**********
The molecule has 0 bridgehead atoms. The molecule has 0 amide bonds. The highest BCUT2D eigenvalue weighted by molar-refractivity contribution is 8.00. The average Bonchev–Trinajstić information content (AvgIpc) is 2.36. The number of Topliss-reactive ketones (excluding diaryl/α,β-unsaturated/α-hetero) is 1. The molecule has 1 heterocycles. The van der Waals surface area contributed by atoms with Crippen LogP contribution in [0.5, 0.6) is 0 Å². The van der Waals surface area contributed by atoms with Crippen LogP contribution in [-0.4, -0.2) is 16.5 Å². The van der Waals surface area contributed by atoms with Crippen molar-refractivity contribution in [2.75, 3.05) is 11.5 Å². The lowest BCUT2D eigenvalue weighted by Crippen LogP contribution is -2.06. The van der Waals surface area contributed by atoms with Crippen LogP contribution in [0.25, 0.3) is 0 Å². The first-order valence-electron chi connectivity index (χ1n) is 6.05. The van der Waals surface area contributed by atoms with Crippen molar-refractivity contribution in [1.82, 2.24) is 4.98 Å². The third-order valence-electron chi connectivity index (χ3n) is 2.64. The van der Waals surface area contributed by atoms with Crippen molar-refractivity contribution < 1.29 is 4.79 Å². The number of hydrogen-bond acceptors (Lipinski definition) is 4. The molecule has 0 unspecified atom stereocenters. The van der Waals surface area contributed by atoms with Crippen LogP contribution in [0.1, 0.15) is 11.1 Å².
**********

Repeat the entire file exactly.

The molecule has 0 bridgehead atoms. The molecule has 0 amide bonds. The highest BCUT2D eigenvalue weighted by molar-refractivity contribution is 8.00. The average Bonchev–Trinajstić information content (AvgIpc) is 2.36. The number of Topliss-reactive ketones (excluding diaryl/α,β-unsaturated/α-hetero) is 1. The molecule has 1 heterocycles. The van der Waals surface area contributed by atoms with Crippen LogP contribution in [0.5, 0.6) is 0 Å². The van der Waals surface area contributed by atoms with Crippen LogP contribution in [-0.4, -0.2) is 16.5 Å². The van der Waals surface area contributed by atoms with Crippen molar-refractivity contribution in [2.75, 3.05) is 11.5 Å². The lowest BCUT2D eigenvalue weighted by Crippen LogP contribution is -2.06. The van der Waals surface area contributed by atoms with Crippen LogP contribution in [0.25, 0.3) is 0 Å². The first-order valence-electron chi connectivity index (χ1n) is 6.05. The van der Waals surface area contributed by atoms with Crippen molar-refractivity contribution in [1.82, 2.24) is 4.98 Å². The third-order valence-electron chi connectivity index (χ3n) is 2.64. The van der Waals surface area contributed by atoms with Crippen molar-refractivity contribution < 1.29 is 4.79 Å². The number of hydrogen-bond acceptors (Lipinski definition) is 4. The molecule has 0 unspecified atom stereocenters. The van der Waals surface area contributed by atoms with Crippen LogP contribution in [0.1, 0.15) is 11.1 Å².